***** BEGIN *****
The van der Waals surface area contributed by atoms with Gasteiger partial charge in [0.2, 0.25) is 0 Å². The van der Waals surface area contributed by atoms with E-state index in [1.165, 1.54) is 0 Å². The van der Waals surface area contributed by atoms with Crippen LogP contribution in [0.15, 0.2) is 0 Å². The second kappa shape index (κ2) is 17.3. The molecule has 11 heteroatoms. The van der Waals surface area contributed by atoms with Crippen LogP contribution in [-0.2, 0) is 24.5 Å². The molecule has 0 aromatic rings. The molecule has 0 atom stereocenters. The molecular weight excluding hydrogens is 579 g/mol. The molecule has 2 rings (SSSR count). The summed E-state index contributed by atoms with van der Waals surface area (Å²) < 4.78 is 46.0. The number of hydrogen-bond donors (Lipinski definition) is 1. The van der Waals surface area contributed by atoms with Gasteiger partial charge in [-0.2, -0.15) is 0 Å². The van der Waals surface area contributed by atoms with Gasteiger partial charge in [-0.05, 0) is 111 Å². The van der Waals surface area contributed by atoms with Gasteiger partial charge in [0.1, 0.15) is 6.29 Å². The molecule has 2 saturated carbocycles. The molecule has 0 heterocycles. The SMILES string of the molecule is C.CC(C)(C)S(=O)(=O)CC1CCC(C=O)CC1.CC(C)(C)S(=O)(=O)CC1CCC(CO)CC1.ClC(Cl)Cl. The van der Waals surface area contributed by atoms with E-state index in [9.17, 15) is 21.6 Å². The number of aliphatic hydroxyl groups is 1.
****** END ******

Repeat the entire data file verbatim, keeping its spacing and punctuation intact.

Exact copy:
The van der Waals surface area contributed by atoms with Gasteiger partial charge in [0.2, 0.25) is 0 Å². The van der Waals surface area contributed by atoms with E-state index in [1.165, 1.54) is 0 Å². The van der Waals surface area contributed by atoms with Crippen LogP contribution in [0.15, 0.2) is 0 Å². The second kappa shape index (κ2) is 17.3. The molecule has 11 heteroatoms. The van der Waals surface area contributed by atoms with Crippen LogP contribution in [-0.2, 0) is 24.5 Å². The molecule has 0 aromatic rings. The molecule has 0 atom stereocenters. The molecular weight excluding hydrogens is 579 g/mol. The molecule has 2 rings (SSSR count). The summed E-state index contributed by atoms with van der Waals surface area (Å²) < 4.78 is 46.0. The number of hydrogen-bond donors (Lipinski definition) is 1. The van der Waals surface area contributed by atoms with Gasteiger partial charge in [-0.2, -0.15) is 0 Å². The van der Waals surface area contributed by atoms with Gasteiger partial charge in [-0.05, 0) is 111 Å². The van der Waals surface area contributed by atoms with Gasteiger partial charge in [0.1, 0.15) is 6.29 Å². The molecule has 2 saturated carbocycles. The molecule has 0 heterocycles. The SMILES string of the molecule is C.CC(C)(C)S(=O)(=O)CC1CCC(C=O)CC1.CC(C)(C)S(=O)(=O)CC1CCC(CO)CC1.ClC(Cl)Cl. The van der Waals surface area contributed by atoms with E-state index in [9.17, 15) is 21.6 Å². The number of aliphatic hydroxyl groups is 1.